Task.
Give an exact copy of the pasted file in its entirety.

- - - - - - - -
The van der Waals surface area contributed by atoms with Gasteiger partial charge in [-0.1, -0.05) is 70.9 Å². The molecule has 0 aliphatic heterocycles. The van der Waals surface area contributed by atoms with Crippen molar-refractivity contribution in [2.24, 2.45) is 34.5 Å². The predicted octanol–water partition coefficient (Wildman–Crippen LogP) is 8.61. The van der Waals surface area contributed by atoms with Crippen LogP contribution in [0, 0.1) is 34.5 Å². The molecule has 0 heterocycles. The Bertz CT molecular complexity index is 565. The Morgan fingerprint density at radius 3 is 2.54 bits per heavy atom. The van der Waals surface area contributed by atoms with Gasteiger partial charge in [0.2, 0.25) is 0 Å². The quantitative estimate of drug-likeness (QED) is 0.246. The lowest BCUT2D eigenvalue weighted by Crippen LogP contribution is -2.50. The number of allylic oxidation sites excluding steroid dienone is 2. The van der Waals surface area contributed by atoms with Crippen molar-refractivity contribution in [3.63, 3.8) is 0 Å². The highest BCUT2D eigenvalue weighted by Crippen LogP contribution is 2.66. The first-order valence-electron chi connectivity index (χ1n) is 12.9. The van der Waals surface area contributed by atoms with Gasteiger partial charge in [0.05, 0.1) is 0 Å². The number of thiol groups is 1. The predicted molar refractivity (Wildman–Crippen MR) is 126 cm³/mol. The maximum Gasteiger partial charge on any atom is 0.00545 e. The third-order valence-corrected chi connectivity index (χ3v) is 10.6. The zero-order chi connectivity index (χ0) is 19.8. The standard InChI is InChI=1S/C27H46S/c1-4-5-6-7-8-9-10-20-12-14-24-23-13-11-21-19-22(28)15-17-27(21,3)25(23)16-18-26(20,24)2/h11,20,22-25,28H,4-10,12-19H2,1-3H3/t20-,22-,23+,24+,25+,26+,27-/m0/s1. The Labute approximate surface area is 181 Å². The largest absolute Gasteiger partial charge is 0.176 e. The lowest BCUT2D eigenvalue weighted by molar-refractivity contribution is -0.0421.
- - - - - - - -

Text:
The van der Waals surface area contributed by atoms with Gasteiger partial charge in [-0.1, -0.05) is 70.9 Å². The molecule has 0 aliphatic heterocycles. The van der Waals surface area contributed by atoms with Crippen molar-refractivity contribution in [2.24, 2.45) is 34.5 Å². The predicted octanol–water partition coefficient (Wildman–Crippen LogP) is 8.61. The van der Waals surface area contributed by atoms with Crippen LogP contribution in [0, 0.1) is 34.5 Å². The molecule has 0 heterocycles. The Bertz CT molecular complexity index is 565. The Morgan fingerprint density at radius 3 is 2.54 bits per heavy atom. The van der Waals surface area contributed by atoms with Gasteiger partial charge in [0.2, 0.25) is 0 Å². The quantitative estimate of drug-likeness (QED) is 0.246. The lowest BCUT2D eigenvalue weighted by Crippen LogP contribution is -2.50. The number of allylic oxidation sites excluding steroid dienone is 2. The van der Waals surface area contributed by atoms with Crippen molar-refractivity contribution in [3.63, 3.8) is 0 Å². The highest BCUT2D eigenvalue weighted by Crippen LogP contribution is 2.66. The first-order valence-electron chi connectivity index (χ1n) is 12.9. The van der Waals surface area contributed by atoms with Gasteiger partial charge in [0.05, 0.1) is 0 Å². The number of thiol groups is 1. The predicted molar refractivity (Wildman–Crippen MR) is 126 cm³/mol. The maximum Gasteiger partial charge on any atom is 0.00545 e. The third-order valence-corrected chi connectivity index (χ3v) is 10.6. The zero-order chi connectivity index (χ0) is 19.8. The standard InChI is InChI=1S/C27H46S/c1-4-5-6-7-8-9-10-20-12-14-24-23-13-11-21-19-22(28)15-17-27(21,3)25(23)16-18-26(20,24)2/h11,20,22-25,28H,4-10,12-19H2,1-3H3/t20-,22-,23+,24+,25+,26+,27-/m0/s1. The Labute approximate surface area is 181 Å². The largest absolute Gasteiger partial charge is 0.176 e. The lowest BCUT2D eigenvalue weighted by molar-refractivity contribution is -0.0421.